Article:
The FBI said it believes Crooks, who had bomb-making materials in the car he drove to the rally, acted alone. Investigators have found no threatening comments on social media accounts or ideological positions that could help explain what led him to target Trump before Secret Service rushed the presumptive Republican presidential nominee off the stage, his face smeared with blood.
Trump said on social media the upper part of his right ear was pierced in the shooting, but advisers said he was “great spirits” ahead of his arrival Sunday in Milwaukee for the Republican National Convention. Two spectators were critically injured, while a former fire chief from the area, Corey Comperatore was killed. Pennsylvania’s governor said Comperatore, 50, died a hero by diving onto his family to protect them.
Relatives of Crooks didn’t respond to numerous messages from The Associated Press. His father, Matthew Crooks, told CNN late Saturday that he was trying to figure out “what the hell is going on” but wouldn’t speak about his son until after he talked to law enforcement. An FBI official told reporters that Crooks’ family is cooperating with investigators.
Several rallygoers reported to local officers that Crooks was acting suspiciously and pacing near the magnetometers, according to a law enforcement official who spoke on the condition of anonymity because they were not authorized to discuss the investigation. Officers were then told Crooks was climbing a ladder, the official said. Officers searched for him but were unable to find him before he made it to the roof, the official added.
Butler County Sheriff Michael Slupe told the AP that a local officer climbed to the roof and encountered Crooks, who saw the officer and turned toward him just before the officer dropped down to safety. Slupe said the officer couldn’t have wielded his own gun under the circumstances. The officer retreated down the ladder, and Crooks quickly took a shot toward Trump, and that’s when Secret Service snipers shot him, according to two officials who spoke to AP on condition of anonymity to discuss an ongoing investigation.

FBI officials said Sunday that they were combing Crooks’ background and social media activities while working to get access to his phone. The chatting app Discord, a social media platform popular with people playing online games, said Crooks appears to have had an account but used it rarely and not in the last several months. There’s no evidence he used his account to promote violence or discuss his political views, a Discord spokesperson said.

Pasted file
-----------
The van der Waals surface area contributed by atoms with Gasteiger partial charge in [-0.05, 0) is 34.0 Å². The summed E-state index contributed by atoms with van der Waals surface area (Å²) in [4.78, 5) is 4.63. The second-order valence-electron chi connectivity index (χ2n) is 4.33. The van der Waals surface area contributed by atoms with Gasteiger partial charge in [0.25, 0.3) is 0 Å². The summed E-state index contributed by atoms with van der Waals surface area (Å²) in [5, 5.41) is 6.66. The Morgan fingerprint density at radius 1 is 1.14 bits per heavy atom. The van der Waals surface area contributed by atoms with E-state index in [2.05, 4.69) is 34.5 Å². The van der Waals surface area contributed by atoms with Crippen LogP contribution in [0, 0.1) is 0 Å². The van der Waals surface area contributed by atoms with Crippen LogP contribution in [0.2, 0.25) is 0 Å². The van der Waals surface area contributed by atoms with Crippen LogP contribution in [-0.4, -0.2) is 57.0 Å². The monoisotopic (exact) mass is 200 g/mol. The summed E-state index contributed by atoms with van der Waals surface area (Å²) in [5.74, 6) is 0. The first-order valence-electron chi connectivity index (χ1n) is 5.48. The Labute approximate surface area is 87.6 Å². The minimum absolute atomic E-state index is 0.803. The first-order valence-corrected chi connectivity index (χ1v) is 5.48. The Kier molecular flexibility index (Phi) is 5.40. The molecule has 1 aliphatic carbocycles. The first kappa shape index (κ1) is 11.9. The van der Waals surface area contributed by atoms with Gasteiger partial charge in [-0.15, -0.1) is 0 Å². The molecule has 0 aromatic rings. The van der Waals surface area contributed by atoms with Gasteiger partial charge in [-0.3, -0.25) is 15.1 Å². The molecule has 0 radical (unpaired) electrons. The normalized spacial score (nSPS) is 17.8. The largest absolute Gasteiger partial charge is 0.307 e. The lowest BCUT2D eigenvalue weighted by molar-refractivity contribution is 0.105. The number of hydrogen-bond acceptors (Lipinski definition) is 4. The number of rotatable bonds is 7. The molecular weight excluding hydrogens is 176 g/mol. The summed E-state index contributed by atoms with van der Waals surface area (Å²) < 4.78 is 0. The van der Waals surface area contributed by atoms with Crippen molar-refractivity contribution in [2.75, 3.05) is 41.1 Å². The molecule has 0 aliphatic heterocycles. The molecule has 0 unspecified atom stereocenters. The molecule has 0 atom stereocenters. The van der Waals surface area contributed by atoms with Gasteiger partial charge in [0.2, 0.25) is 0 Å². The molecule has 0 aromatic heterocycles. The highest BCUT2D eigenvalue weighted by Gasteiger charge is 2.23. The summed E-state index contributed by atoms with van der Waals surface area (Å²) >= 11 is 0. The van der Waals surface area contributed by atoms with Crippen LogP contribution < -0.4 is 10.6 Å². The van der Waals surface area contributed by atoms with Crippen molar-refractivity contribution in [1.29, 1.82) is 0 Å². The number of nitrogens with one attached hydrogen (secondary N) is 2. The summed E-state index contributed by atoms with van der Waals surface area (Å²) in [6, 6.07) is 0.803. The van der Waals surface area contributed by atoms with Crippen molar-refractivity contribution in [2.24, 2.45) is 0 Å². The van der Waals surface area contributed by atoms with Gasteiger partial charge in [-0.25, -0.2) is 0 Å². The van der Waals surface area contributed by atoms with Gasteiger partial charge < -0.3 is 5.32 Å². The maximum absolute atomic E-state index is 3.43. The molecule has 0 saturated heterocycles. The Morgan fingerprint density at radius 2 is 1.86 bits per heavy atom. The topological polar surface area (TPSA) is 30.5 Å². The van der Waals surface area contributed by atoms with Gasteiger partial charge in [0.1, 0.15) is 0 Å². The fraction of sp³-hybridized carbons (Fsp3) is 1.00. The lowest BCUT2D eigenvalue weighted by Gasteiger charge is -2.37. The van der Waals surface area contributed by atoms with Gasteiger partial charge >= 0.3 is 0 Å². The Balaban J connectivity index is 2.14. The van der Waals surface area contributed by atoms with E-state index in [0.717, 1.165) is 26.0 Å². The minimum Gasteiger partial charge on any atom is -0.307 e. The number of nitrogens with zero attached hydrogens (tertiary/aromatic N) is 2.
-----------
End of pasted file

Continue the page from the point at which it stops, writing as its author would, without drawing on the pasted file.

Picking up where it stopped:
Crooks’ political leanings were not immediately clear. Records show Crooks was registered as a Republican voter in Pennsylvania, but federal campaign finance reports also show he gave $15 to a progressive political action committee on Jan. 20, 2021, the day Biden was sworn into office.
Crooks graduated from Bethel Park High School in 2022. In a video of the school’s graduation ceremony posted online, Crooks can be seen crossing the stage to receive his diploma, appearing slight of build and wearing glasses. The school district said it will cooperate fully with investigators. His senior year, Crooks was among several students given an award for math and science, according to a Tribune-Review story at the time.
Crooks tried out for the school’s rifle team but was turned away because he was a bad shooter, said Frederick Mach, a current captain of the team who was a few years behind Crooks at the school.
Jason Kohler, who said he attended the same high school but did not share any classes with Crooks, said Crooks was bullied at school and sat alone at lunch time. Other students mocked him for the clothes he wore, which included hunting outfits, Kohler said.
“He was bullied almost every day,” Kohler told reporters. “He was just a outcast, and you know how kids are nowadays.”